We explore Francisco Franco and discuss his military and political career. In addition, his dictatorship, and his death.
Who was Francisco Franco?
Francisco Franco Bahamonde, nicknamed "el Caudillo", was a conservative Spanish military leader and politician who became dictator of Spain for nearly forty years. He was part of the military leadership that staged the coup d'état against the Second Republic in July 1936, which started the Spanish Civil War (1936-1939).
In 1936, he took command of the rebel nationalist forces, drawing military support from Italian fascism and German Nazism. After defeating the Republicans in April 1939, he became head of the Spanish State, ruling Spain until his death in 1975. This period, marked by repression, persecution of dissidents, exile of opponents, and censorship, is known as "Francoism".
- See also: Fidel Castro
Birth of Francisco Franco
Francisco Franco was born in Ferrol, Galicia, on December 4, 1892. He was baptized Francisco Paulino Hermenegildo Teódulo. His father was Nicolás Franco, a naval captain who became general intendant of the Navy. His mother, María del Pilar Bahamonde, also came from a family of military tradition.
Francisco was the second son of the couple. His younger brother, Ramón Franco, was a distinguished aviator known for the feat of the Plus Ultra, the first transatlantic flight from Spain to South America.
It has been suggested that the Franco family home was not exactly a happy one, due to the father's gambling habits and his authoritarian behavior.
Military career of Francisco Franco
Following family footsteps, Franco entered a naval training school at the age of twelve, but failed to gain admission to the Navy and ended up enrolling with a cousin at the Infantry Military Academy in Toledo. He was not an outstanding student, graduating 251st out of 312 in his class.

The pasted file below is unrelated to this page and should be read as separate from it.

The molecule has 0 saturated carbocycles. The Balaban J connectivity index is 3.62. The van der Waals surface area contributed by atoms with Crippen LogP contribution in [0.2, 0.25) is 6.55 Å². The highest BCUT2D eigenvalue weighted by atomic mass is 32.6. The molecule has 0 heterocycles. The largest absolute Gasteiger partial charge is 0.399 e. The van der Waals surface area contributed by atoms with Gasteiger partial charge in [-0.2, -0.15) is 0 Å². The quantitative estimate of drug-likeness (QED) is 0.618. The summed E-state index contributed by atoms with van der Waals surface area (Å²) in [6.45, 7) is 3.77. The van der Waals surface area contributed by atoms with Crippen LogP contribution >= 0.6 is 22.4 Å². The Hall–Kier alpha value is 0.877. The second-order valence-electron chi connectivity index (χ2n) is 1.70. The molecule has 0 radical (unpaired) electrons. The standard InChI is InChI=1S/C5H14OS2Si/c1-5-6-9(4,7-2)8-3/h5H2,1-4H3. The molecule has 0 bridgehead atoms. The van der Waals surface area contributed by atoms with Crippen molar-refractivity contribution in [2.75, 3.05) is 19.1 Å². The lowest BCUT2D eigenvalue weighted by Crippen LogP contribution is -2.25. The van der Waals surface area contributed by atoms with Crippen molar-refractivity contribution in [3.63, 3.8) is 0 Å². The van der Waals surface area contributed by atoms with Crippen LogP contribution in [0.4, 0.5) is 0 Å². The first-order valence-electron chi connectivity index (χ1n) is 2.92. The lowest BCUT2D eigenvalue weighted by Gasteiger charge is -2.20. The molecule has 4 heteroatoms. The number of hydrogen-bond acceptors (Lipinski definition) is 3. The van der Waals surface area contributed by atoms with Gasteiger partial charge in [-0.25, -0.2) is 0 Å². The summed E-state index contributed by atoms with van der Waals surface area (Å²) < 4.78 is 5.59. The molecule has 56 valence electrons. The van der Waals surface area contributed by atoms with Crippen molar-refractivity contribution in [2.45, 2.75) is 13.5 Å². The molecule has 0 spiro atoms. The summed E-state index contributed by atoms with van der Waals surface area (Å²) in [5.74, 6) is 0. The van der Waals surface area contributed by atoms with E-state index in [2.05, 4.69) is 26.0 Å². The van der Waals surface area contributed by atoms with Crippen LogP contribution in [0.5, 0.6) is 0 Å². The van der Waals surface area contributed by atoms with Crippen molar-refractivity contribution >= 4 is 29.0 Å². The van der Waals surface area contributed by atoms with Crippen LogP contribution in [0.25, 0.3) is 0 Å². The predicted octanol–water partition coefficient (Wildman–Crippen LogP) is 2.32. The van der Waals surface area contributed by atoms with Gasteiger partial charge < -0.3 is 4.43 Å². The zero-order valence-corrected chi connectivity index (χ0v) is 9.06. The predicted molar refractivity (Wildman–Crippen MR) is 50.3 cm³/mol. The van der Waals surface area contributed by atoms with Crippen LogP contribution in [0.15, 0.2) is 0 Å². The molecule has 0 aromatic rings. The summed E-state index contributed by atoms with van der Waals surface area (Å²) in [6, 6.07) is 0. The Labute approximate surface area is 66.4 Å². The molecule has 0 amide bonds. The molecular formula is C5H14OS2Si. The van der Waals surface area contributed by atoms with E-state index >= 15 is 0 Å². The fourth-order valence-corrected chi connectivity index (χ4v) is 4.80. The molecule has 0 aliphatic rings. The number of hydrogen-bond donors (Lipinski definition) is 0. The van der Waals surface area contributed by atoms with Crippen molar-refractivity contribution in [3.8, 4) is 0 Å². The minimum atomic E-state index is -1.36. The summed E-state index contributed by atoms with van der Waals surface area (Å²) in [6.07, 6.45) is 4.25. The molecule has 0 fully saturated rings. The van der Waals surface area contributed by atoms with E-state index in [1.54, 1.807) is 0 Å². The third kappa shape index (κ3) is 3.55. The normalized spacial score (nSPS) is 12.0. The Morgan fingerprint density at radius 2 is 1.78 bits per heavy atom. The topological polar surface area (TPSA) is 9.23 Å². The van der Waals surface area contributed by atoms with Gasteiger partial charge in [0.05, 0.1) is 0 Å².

Subsequently, he was assigned to Spain's African colonial Army at his own request amidst the colonial struggle in the Maghreb known as the Rif War. There, he quickly rose through the ranks, becoming a general in 1926. This made him the youngest general in Europe, which brought him prestige within the army and among the Spanish bourgeoisie.
In 1917, before attaining the rank of general, he had returned to Oviedo, where he met Carmen Polo y Martínez-Valdés, who would become his wife in 1923. During the three years he remained in Spain, Franco was in Asturias during the repression of the strikers in August 1917, and became friends with José Millán-Astray, a military officer and creator of the Spanish Legion, an elite military force within the army.
In 1928, after forging his military career in the war in Africa, Franco was appointed director of the Zaragoza Military Academy. In 1926, his only daughter, Carmen Franco y Polo, was born.
When the Second Republic was proclaimed in Spain in 1931, Franco showed his support to the overthrown monarchy, but remained in the army under Republican authority. In February 1933, the president of the Council of Ministers, Manuel Azaña, assigned him to the Balearic Islands.
Asturias Revolution of 1934
In the general elections held in Spain in late 1933, a right-wing coalition triumphed, which nullified the reforms that had been implemented by the republican-socialist government between 1931 and 1933.
As a result, strikes and clashes between organized workers and law enforcement forces became frequent.
Particularly infamous was the workers' uprising in Asturias, known as the "Asturias revolution", organized by the UGT (socialist) and CNT (anarchist) unions. The acts of violence carried out during the revolt were used as an excuse by the government of Alejandro Lerroux, leader of the Radical Republican Party and president of the Council of Ministers of the Republic, to justify a severe repression. Lerroux's government had the support of the CEDA (Confederación Española de Derechas Autónomas or Spanish Confederation of Autonomous Rights).